23 September 2017   |  Last Updated 15-01-2015 01:01

      Tuesday 18, March 2014

      Minimum wage anniversary marked with ambitious future

      INCREASE: The national minimum wage is steadily increasing.

       

      A THREE per cent increase on the national minimum wage has signalled an ‘ambitious future’ for Britain, says a Salford Conservative councillor, as the policy reaches its 15-year anniversary.

      The new adult rate, recently announced by Business Secretary Vince Cable, will see an increase of 19p (£6.50 per hour) by October, contrary to the ambitious living wage target previously set by the Chancellor of the Exchequer, George Osborne.

      INFOGRAPHIC: Line graph highlighting the steady increase of the NMW (created using infogr.am).

       

      However Christopher Clarkson, Tory Councillor for Worsley, has supported Chancellor Osborne’s view and said the recent rise – which sees the NMW rise above inflation for the first time in six years – was a part ‘of our long-term economic strategy’.

       

      “It makes sense that, eventually, the living wage and the minimum wage become the same thing,” Cllr Clarkson said.

       

      “I don’t disagree with that ambition because it’s a good target to be heading towards.

       

      “We’re asking people to go to work and we’re saying that work should always pay more than benefits.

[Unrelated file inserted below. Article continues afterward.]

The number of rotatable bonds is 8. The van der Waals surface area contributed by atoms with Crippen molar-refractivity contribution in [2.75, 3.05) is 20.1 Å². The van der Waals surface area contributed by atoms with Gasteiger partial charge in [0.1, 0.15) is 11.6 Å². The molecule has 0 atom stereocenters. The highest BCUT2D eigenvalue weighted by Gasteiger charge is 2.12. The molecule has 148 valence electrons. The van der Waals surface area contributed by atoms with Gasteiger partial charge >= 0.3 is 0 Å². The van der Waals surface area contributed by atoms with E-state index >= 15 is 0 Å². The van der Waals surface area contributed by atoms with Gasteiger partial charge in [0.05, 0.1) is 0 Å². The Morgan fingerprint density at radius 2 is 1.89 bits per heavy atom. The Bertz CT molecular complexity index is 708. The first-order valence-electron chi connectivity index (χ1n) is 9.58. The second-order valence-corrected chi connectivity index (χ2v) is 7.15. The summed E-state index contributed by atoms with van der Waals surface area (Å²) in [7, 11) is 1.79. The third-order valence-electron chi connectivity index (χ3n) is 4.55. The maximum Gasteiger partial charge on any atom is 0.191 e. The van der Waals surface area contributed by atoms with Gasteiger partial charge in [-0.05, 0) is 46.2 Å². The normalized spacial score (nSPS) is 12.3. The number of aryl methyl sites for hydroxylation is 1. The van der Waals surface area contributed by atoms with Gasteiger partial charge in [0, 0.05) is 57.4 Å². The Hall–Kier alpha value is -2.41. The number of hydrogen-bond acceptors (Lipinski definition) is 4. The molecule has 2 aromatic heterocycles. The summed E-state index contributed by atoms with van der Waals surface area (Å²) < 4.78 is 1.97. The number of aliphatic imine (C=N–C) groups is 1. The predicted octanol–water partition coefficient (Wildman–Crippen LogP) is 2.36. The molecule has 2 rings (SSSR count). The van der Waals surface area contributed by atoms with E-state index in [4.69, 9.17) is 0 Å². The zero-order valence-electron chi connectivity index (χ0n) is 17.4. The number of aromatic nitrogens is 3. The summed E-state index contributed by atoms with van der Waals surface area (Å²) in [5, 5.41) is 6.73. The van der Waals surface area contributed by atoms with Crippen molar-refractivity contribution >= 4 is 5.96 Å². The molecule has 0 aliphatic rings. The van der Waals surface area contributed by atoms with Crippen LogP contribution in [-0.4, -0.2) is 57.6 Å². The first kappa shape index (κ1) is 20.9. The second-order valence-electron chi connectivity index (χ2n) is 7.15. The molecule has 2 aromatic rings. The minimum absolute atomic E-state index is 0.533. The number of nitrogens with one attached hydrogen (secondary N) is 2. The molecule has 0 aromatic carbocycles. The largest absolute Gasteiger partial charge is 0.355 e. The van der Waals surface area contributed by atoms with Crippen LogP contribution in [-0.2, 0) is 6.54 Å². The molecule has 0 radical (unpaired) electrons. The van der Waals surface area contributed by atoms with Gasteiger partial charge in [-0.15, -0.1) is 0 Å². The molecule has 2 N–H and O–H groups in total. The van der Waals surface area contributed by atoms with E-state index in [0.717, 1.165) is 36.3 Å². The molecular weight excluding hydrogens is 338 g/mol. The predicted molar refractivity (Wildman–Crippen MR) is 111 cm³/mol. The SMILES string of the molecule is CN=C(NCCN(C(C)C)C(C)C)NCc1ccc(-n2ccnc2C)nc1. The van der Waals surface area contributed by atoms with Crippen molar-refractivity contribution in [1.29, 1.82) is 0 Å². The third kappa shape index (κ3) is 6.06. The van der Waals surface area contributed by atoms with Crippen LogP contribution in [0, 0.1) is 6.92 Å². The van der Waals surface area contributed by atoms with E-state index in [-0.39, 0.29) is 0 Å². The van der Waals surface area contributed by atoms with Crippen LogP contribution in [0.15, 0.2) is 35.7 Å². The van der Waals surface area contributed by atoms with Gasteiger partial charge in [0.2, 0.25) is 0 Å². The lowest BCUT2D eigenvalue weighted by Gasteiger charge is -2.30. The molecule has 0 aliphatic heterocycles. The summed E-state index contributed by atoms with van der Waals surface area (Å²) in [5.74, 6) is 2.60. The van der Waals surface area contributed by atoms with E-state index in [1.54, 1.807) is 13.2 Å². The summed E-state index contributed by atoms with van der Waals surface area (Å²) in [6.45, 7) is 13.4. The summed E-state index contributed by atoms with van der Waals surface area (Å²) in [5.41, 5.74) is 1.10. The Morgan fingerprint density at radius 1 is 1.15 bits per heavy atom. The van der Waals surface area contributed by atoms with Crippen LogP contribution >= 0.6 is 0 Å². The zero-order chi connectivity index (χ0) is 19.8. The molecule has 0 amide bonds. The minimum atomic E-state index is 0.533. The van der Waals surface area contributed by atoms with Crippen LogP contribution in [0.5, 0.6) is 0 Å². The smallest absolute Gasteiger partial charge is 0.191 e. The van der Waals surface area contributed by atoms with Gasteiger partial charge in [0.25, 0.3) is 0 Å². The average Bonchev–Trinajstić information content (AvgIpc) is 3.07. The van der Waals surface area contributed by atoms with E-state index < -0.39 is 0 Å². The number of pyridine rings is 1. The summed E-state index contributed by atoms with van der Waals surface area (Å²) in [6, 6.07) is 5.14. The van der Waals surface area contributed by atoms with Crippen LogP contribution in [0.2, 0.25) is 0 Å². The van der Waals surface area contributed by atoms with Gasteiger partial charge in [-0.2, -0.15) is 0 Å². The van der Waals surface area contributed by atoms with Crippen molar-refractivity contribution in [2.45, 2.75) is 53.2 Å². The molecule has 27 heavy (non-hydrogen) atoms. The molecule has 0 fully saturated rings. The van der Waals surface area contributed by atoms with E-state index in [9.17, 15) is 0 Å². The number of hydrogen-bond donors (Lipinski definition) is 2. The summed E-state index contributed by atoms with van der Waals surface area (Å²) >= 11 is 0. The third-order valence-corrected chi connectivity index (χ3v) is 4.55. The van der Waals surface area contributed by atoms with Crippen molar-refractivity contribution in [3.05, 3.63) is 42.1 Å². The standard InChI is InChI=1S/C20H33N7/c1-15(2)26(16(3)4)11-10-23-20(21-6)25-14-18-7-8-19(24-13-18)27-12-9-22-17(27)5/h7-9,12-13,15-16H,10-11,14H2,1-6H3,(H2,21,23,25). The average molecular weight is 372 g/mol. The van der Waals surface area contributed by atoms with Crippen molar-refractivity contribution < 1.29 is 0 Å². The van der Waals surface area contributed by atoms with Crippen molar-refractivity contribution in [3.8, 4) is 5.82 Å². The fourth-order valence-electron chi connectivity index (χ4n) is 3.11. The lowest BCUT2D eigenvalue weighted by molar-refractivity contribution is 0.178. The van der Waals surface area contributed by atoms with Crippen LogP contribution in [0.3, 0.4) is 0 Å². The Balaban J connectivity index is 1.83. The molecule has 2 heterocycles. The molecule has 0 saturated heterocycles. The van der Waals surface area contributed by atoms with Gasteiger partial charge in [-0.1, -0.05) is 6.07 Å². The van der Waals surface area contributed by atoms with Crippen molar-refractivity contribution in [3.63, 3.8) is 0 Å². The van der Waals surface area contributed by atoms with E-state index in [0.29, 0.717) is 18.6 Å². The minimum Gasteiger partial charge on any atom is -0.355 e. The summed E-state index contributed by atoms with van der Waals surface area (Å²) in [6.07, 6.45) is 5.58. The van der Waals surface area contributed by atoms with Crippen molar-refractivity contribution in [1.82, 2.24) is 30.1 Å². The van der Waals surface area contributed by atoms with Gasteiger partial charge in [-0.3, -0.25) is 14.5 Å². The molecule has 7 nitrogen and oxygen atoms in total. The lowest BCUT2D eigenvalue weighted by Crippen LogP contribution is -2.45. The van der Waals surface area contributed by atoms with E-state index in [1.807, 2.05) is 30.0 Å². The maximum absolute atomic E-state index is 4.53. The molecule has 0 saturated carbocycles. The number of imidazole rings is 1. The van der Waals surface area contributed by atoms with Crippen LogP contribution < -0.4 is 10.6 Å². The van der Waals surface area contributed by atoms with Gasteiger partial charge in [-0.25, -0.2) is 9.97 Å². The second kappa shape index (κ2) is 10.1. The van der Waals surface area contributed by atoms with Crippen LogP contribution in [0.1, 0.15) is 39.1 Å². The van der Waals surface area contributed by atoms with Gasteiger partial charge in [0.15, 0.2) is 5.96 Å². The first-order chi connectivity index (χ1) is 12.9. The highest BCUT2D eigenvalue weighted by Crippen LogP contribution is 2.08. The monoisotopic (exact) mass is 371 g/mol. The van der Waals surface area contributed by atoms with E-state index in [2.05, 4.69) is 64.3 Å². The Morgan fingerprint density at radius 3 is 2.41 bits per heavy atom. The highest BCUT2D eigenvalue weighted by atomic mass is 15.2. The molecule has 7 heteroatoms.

“But, for that to apply, we need to make sure that the amount of money someone would expect, from doing a day’s work, is an attractive amount because it’s currently too easy to sit on benefits.”

       

       

      The Conservatives initially opposed the NMW when it was first introduced under Tony Blair’s Labour government in 1999, but they have since reversed their views as they now look to extensively increase the hourly rate.

       

      Pat McDonagh, Manchester’s Unison Branch Secretary, supported this vision and said it was a ‘step forwards’ for low paid workers, but labelled this as being ‘politically ironic’.

      “The Tories, who were against it in the past, now advocate the minimum wage as if it was their own idea,” Mr McDonagh said.

       

      “This is one of many low-cost bribes that will be handed out before the election, which will give the Government the right to say that they aren't the uncaring party that everyone knows they are.”



      Take a look below at the history behind the minimum wage.

       

      TIMELINE: The 15-year history of the NMW (Created using Timeline JS).


      By Liam McCallion
      (Twitter: @LiamMcCallion23)

      Published by Liam McCallion on 15-01-2015 01:01
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